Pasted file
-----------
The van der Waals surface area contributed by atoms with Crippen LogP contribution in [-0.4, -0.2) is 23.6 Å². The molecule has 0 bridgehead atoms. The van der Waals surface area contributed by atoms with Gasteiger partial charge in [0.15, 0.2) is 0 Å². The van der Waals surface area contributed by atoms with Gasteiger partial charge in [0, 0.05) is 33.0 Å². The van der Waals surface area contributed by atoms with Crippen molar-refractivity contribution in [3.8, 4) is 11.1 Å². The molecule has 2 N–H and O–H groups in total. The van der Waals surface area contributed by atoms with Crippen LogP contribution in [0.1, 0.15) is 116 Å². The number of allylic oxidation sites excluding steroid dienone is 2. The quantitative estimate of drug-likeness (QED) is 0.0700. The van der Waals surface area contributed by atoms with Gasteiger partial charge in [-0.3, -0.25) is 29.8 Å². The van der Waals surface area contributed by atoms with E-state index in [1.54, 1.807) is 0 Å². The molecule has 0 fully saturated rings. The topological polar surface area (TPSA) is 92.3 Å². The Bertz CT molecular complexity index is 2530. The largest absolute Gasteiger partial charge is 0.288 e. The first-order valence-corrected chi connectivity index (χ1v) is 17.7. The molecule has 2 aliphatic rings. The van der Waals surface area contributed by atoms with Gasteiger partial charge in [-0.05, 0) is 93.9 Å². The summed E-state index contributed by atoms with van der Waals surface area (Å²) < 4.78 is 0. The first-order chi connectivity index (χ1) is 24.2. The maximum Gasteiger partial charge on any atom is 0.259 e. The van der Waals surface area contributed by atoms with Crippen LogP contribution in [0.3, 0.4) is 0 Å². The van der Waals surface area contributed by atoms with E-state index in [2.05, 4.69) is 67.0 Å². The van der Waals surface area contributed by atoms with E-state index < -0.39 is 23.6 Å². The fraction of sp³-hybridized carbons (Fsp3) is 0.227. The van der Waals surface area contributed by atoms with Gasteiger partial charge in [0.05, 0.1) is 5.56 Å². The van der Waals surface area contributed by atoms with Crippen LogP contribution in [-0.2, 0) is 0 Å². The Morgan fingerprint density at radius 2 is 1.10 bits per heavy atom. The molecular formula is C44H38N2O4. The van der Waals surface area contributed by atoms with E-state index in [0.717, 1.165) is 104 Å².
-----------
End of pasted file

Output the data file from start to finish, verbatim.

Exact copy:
The van der Waals surface area contributed by atoms with Crippen LogP contribution in [-0.4, -0.2) is 23.6 Å². The molecule has 0 bridgehead atoms. The van der Waals surface area contributed by atoms with Gasteiger partial charge in [0.15, 0.2) is 0 Å². The van der Waals surface area contributed by atoms with Gasteiger partial charge in [0, 0.05) is 33.0 Å². The van der Waals surface area contributed by atoms with Crippen molar-refractivity contribution in [3.8, 4) is 11.1 Å². The molecule has 2 N–H and O–H groups in total. The van der Waals surface area contributed by atoms with Crippen LogP contribution in [0.1, 0.15) is 116 Å². The number of allylic oxidation sites excluding steroid dienone is 2. The quantitative estimate of drug-likeness (QED) is 0.0700. The van der Waals surface area contributed by atoms with Gasteiger partial charge in [-0.3, -0.25) is 29.8 Å². The van der Waals surface area contributed by atoms with E-state index in [1.54, 1.807) is 0 Å². The molecule has 0 fully saturated rings. The topological polar surface area (TPSA) is 92.3 Å². The Bertz CT molecular complexity index is 2530. The largest absolute Gasteiger partial charge is 0.288 e. The first-order valence-corrected chi connectivity index (χ1v) is 17.7. The molecule has 2 aliphatic rings. The van der Waals surface area contributed by atoms with Gasteiger partial charge in [-0.05, 0) is 93.9 Å². The summed E-state index contributed by atoms with van der Waals surface area (Å²) < 4.78 is 0. The first-order chi connectivity index (χ1) is 24.2. The maximum Gasteiger partial charge on any atom is 0.259 e. The van der Waals surface area contributed by atoms with Crippen LogP contribution in [0.3, 0.4) is 0 Å². The van der Waals surface area contributed by atoms with E-state index in [2.05, 4.69) is 67.0 Å². The van der Waals surface area contributed by atoms with E-state index < -0.39 is 23.6 Å². The fraction of sp³-hybridized carbons (Fsp3) is 0.227. The van der Waals surface area contributed by atoms with Gasteiger partial charge in [0.05, 0.1) is 5.56 Å². The van der Waals surface area contributed by atoms with Crippen LogP contribution in [-0.2, 0) is 0 Å². The Morgan fingerprint density at radius 2 is 1.10 bits per heavy atom. The molecular formula is C44H38N2O4. The van der Waals surface area contributed by atoms with E-state index in [0.717, 1.165) is 104 Å².